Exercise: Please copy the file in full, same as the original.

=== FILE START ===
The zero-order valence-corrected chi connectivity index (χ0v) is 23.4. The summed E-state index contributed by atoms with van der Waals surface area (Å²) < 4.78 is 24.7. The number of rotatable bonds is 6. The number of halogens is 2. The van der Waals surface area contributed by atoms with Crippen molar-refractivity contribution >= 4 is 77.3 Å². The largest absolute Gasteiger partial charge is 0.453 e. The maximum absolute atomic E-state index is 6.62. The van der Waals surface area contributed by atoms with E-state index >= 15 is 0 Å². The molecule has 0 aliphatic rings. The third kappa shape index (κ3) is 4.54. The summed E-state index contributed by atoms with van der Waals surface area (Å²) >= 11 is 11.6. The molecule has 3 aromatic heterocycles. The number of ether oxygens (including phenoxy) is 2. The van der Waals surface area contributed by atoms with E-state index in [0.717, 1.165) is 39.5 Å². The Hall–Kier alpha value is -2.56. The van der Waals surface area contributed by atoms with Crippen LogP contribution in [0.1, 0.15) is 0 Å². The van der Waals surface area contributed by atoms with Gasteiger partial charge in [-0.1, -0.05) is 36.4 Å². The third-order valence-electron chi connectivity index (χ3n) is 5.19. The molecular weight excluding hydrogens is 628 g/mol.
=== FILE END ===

The zero-order valence-corrected chi connectivity index (χ0v) is 23.4. The summed E-state index contributed by atoms with van der Waals surface area (Å²) < 4.78 is 24.7. The number of rotatable bonds is 6. The number of halogens is 2. The van der Waals surface area contributed by atoms with Crippen molar-refractivity contribution >= 4 is 77.3 Å². The largest absolute Gasteiger partial charge is 0.453 e. The maximum absolute atomic E-state index is 6.62. The van der Waals surface area contributed by atoms with E-state index >= 15 is 0 Å². The molecule has 0 aliphatic rings. The third kappa shape index (κ3) is 4.54. The summed E-state index contributed by atoms with van der Waals surface area (Å²) >= 11 is 11.6. The molecule has 3 aromatic heterocycles. The number of ether oxygens (including phenoxy) is 2. The van der Waals surface area contributed by atoms with E-state index in [0.717, 1.165) is 39.5 Å². The Hall–Kier alpha value is -2.56. The van der Waals surface area contributed by atoms with Crippen LogP contribution in [0.1, 0.15) is 0 Å². The van der Waals surface area contributed by atoms with Gasteiger partial charge in [-0.1, -0.05) is 36.4 Å². The third-order valence-electron chi connectivity index (χ3n) is 5.19. The molecular weight excluding hydrogens is 628 g/mol.